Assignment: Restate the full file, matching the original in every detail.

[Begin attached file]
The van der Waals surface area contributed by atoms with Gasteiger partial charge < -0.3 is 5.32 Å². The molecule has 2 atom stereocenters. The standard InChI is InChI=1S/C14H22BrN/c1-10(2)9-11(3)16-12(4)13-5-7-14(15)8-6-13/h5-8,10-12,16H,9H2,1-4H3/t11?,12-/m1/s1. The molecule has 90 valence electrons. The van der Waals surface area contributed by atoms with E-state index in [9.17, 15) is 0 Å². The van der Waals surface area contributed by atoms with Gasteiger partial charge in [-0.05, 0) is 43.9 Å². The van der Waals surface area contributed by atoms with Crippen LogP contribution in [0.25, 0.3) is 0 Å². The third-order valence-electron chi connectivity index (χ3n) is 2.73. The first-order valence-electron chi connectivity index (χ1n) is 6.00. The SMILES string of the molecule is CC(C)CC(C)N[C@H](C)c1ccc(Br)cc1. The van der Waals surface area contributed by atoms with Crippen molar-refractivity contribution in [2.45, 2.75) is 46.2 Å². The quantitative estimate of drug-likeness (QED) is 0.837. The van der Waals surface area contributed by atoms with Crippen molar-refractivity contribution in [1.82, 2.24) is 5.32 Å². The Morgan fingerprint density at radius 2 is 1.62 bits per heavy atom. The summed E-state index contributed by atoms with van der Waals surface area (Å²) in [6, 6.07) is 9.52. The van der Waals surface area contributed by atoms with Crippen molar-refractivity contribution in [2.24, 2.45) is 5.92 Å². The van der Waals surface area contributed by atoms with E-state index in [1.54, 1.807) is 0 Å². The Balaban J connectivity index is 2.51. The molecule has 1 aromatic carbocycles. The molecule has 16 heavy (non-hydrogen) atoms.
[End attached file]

The van der Waals surface area contributed by atoms with Gasteiger partial charge < -0.3 is 5.32 Å². The molecule has 2 atom stereocenters. The standard InChI is InChI=1S/C14H22BrN/c1-10(2)9-11(3)16-12(4)13-5-7-14(15)8-6-13/h5-8,10-12,16H,9H2,1-4H3/t11?,12-/m1/s1. The molecule has 90 valence electrons. The van der Waals surface area contributed by atoms with E-state index in [9.17, 15) is 0 Å². The van der Waals surface area contributed by atoms with Gasteiger partial charge in [-0.05, 0) is 43.9 Å². The van der Waals surface area contributed by atoms with Crippen LogP contribution in [0.25, 0.3) is 0 Å². The third-order valence-electron chi connectivity index (χ3n) is 2.73. The first-order valence-electron chi connectivity index (χ1n) is 6.00. The SMILES string of the molecule is CC(C)CC(C)N[C@H](C)c1ccc(Br)cc1. The van der Waals surface area contributed by atoms with Crippen molar-refractivity contribution in [2.45, 2.75) is 46.2 Å². The quantitative estimate of drug-likeness (QED) is 0.837. The van der Waals surface area contributed by atoms with Crippen molar-refractivity contribution in [1.82, 2.24) is 5.32 Å². The Morgan fingerprint density at radius 2 is 1.62 bits per heavy atom. The summed E-state index contributed by atoms with van der Waals surface area (Å²) in [6, 6.07) is 9.52. The van der Waals surface area contributed by atoms with Crippen molar-refractivity contribution in [2.24, 2.45) is 5.92 Å². The van der Waals surface area contributed by atoms with E-state index in [1.54, 1.807) is 0 Å². The Balaban J connectivity index is 2.51. The molecule has 1 aromatic carbocycles. The molecule has 16 heavy (non-hydrogen) atoms.